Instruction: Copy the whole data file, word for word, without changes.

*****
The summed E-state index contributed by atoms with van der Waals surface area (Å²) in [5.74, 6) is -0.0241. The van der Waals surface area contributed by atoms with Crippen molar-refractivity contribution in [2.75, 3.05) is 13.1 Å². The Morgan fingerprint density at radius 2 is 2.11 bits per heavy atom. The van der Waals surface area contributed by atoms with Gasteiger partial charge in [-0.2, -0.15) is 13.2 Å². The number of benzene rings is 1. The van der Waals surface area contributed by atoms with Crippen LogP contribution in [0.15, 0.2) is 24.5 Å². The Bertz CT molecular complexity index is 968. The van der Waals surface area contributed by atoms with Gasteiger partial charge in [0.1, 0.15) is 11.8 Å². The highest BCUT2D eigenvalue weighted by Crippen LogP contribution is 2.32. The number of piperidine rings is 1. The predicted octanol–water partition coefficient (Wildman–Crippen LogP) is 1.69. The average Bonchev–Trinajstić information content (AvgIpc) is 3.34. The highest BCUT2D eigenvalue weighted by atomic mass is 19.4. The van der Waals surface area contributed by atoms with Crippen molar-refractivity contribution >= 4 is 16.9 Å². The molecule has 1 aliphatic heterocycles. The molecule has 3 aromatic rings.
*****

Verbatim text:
The summed E-state index contributed by atoms with van der Waals surface area (Å²) in [5.74, 6) is -0.0241. The van der Waals surface area contributed by atoms with Crippen molar-refractivity contribution in [2.75, 3.05) is 13.1 Å². The Morgan fingerprint density at radius 2 is 2.11 bits per heavy atom. The van der Waals surface area contributed by atoms with Gasteiger partial charge in [-0.2, -0.15) is 13.2 Å². The number of benzene rings is 1. The van der Waals surface area contributed by atoms with Crippen LogP contribution in [0.15, 0.2) is 24.5 Å². The Bertz CT molecular complexity index is 968. The van der Waals surface area contributed by atoms with Gasteiger partial charge in [0.1, 0.15) is 11.8 Å². The highest BCUT2D eigenvalue weighted by Crippen LogP contribution is 2.32. The number of piperidine rings is 1. The predicted octanol–water partition coefficient (Wildman–Crippen LogP) is 1.69. The average Bonchev–Trinajstić information content (AvgIpc) is 3.34. The highest BCUT2D eigenvalue weighted by atomic mass is 19.4. The van der Waals surface area contributed by atoms with Crippen molar-refractivity contribution >= 4 is 16.9 Å². The molecule has 1 aliphatic heterocycles. The molecule has 3 aromatic rings.